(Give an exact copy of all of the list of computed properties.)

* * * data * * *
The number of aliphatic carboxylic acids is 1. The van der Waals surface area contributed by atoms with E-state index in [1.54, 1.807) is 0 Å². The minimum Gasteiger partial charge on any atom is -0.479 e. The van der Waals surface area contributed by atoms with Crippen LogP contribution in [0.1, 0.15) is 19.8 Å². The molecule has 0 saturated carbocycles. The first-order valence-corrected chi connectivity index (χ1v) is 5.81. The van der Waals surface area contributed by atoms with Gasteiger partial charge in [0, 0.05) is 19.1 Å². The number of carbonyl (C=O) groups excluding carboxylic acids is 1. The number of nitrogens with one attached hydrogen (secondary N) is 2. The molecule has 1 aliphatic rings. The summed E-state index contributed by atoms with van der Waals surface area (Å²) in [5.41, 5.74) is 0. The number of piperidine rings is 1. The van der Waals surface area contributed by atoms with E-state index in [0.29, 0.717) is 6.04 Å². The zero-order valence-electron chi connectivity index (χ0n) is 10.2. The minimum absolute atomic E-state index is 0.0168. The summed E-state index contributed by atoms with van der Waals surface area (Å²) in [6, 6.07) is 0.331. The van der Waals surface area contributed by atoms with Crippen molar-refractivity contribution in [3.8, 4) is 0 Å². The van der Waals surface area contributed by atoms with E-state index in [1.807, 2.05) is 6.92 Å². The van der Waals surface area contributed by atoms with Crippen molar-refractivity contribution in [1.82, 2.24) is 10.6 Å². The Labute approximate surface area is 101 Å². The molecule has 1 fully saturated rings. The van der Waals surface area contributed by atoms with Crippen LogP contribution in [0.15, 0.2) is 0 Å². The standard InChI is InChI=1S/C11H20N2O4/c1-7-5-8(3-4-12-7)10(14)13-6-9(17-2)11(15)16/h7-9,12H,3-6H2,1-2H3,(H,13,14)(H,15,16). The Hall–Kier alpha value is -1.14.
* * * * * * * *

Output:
The number of aliphatic carboxylic acids is 1. The van der Waals surface area contributed by atoms with E-state index in [1.54, 1.807) is 0 Å². The minimum Gasteiger partial charge on any atom is -0.479 e. The van der Waals surface area contributed by atoms with Crippen LogP contribution in [0.1, 0.15) is 19.8 Å². The molecule has 0 saturated carbocycles. The first-order valence-corrected chi connectivity index (χ1v) is 5.81. The van der Waals surface area contributed by atoms with Gasteiger partial charge in [0, 0.05) is 19.1 Å². The number of carbonyl (C=O) groups excluding carboxylic acids is 1. The number of nitrogens with one attached hydrogen (secondary N) is 2. The molecule has 1 aliphatic rings. The summed E-state index contributed by atoms with van der Waals surface area (Å²) in [5.41, 5.74) is 0. The number of piperidine rings is 1. The van der Waals surface area contributed by atoms with E-state index in [0.29, 0.717) is 6.04 Å². The zero-order valence-electron chi connectivity index (χ0n) is 10.2. The minimum absolute atomic E-state index is 0.0168. The summed E-state index contributed by atoms with van der Waals surface area (Å²) in [6, 6.07) is 0.331. The van der Waals surface area contributed by atoms with Crippen molar-refractivity contribution in [3.8, 4) is 0 Å². The van der Waals surface area contributed by atoms with E-state index in [1.807, 2.05) is 6.92 Å². The van der Waals surface area contributed by atoms with Crippen molar-refractivity contribution in [1.82, 2.24) is 10.6 Å². The Labute approximate surface area is 101 Å². The molecule has 1 fully saturated rings. The van der Waals surface area contributed by atoms with Crippen LogP contribution in [0.15, 0.2) is 0 Å². The standard InChI is InChI=1S/C11H20N2O4/c1-7-5-8(3-4-12-7)10(14)13-6-9(17-2)11(15)16/h7-9,12H,3-6H2,1-2H3,(H,13,14)(H,15,16). The Hall–Kier alpha value is -1.14.